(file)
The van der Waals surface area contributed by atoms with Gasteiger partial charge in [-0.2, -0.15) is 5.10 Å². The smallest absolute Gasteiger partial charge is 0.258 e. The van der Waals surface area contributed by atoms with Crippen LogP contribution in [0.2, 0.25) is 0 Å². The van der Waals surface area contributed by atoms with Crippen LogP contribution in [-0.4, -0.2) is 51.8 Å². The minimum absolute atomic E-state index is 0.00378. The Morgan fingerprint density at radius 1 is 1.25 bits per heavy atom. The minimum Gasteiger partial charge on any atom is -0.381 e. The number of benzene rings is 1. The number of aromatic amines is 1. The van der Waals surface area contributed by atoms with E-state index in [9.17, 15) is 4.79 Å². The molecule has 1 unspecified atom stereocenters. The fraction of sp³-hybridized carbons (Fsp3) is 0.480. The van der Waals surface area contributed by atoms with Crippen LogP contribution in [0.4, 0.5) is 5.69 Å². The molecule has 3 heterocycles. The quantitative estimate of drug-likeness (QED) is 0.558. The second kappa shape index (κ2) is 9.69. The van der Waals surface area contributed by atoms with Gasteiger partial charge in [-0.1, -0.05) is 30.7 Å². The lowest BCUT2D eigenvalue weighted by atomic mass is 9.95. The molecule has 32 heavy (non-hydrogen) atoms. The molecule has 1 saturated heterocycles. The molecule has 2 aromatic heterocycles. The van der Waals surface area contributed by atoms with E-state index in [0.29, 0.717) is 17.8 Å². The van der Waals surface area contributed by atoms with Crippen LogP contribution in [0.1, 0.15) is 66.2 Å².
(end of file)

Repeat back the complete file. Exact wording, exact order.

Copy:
The van der Waals surface area contributed by atoms with Gasteiger partial charge in [-0.2, -0.15) is 5.10 Å². The smallest absolute Gasteiger partial charge is 0.258 e. The van der Waals surface area contributed by atoms with Crippen LogP contribution in [0.2, 0.25) is 0 Å². The van der Waals surface area contributed by atoms with Crippen LogP contribution in [-0.4, -0.2) is 51.8 Å². The minimum absolute atomic E-state index is 0.00378. The Morgan fingerprint density at radius 1 is 1.25 bits per heavy atom. The minimum Gasteiger partial charge on any atom is -0.381 e. The number of benzene rings is 1. The number of aromatic amines is 1. The van der Waals surface area contributed by atoms with E-state index in [9.17, 15) is 4.79 Å². The molecule has 1 unspecified atom stereocenters. The fraction of sp³-hybridized carbons (Fsp3) is 0.480. The van der Waals surface area contributed by atoms with Crippen LogP contribution in [0.4, 0.5) is 5.69 Å². The molecule has 3 heterocycles. The quantitative estimate of drug-likeness (QED) is 0.558. The second kappa shape index (κ2) is 9.69. The van der Waals surface area contributed by atoms with Gasteiger partial charge in [-0.1, -0.05) is 30.7 Å². The lowest BCUT2D eigenvalue weighted by atomic mass is 9.95. The molecule has 32 heavy (non-hydrogen) atoms. The molecule has 1 saturated heterocycles. The molecule has 2 aromatic heterocycles. The van der Waals surface area contributed by atoms with E-state index in [0.29, 0.717) is 17.8 Å². The van der Waals surface area contributed by atoms with Crippen LogP contribution in [0.1, 0.15) is 66.2 Å².